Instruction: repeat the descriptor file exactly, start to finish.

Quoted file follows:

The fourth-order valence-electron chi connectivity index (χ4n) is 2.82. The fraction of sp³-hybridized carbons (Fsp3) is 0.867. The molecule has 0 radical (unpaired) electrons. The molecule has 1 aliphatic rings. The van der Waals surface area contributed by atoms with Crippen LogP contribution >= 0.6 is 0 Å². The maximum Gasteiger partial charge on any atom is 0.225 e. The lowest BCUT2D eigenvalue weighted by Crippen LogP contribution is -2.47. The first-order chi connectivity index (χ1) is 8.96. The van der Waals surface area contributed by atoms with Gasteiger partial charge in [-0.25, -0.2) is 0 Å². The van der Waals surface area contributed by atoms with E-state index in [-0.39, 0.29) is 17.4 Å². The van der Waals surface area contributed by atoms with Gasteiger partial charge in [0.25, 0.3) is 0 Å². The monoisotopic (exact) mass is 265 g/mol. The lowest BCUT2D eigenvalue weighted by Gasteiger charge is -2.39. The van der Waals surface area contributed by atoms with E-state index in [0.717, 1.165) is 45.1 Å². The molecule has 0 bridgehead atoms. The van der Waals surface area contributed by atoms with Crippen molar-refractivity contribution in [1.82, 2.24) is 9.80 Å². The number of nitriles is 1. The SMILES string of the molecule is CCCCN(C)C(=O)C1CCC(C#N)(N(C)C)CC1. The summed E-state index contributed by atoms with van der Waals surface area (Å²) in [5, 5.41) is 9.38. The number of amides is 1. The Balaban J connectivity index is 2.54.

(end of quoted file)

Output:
The fourth-order valence-electron chi connectivity index (χ4n) is 2.82. The fraction of sp³-hybridized carbons (Fsp3) is 0.867. The molecule has 0 radical (unpaired) electrons. The molecule has 1 aliphatic rings. The van der Waals surface area contributed by atoms with Crippen LogP contribution >= 0.6 is 0 Å². The maximum Gasteiger partial charge on any atom is 0.225 e. The lowest BCUT2D eigenvalue weighted by Crippen LogP contribution is -2.47. The first-order chi connectivity index (χ1) is 8.96. The van der Waals surface area contributed by atoms with Gasteiger partial charge in [-0.25, -0.2) is 0 Å². The van der Waals surface area contributed by atoms with E-state index in [-0.39, 0.29) is 17.4 Å². The van der Waals surface area contributed by atoms with Gasteiger partial charge in [0.25, 0.3) is 0 Å². The monoisotopic (exact) mass is 265 g/mol. The lowest BCUT2D eigenvalue weighted by Gasteiger charge is -2.39. The van der Waals surface area contributed by atoms with E-state index in [0.717, 1.165) is 45.1 Å². The molecule has 0 bridgehead atoms. The van der Waals surface area contributed by atoms with Crippen molar-refractivity contribution in [1.82, 2.24) is 9.80 Å². The number of nitriles is 1. The SMILES string of the molecule is CCCCN(C)C(=O)C1CCC(C#N)(N(C)C)CC1. The summed E-state index contributed by atoms with van der Waals surface area (Å²) in [5, 5.41) is 9.38. The number of amides is 1. The Balaban J connectivity index is 2.54.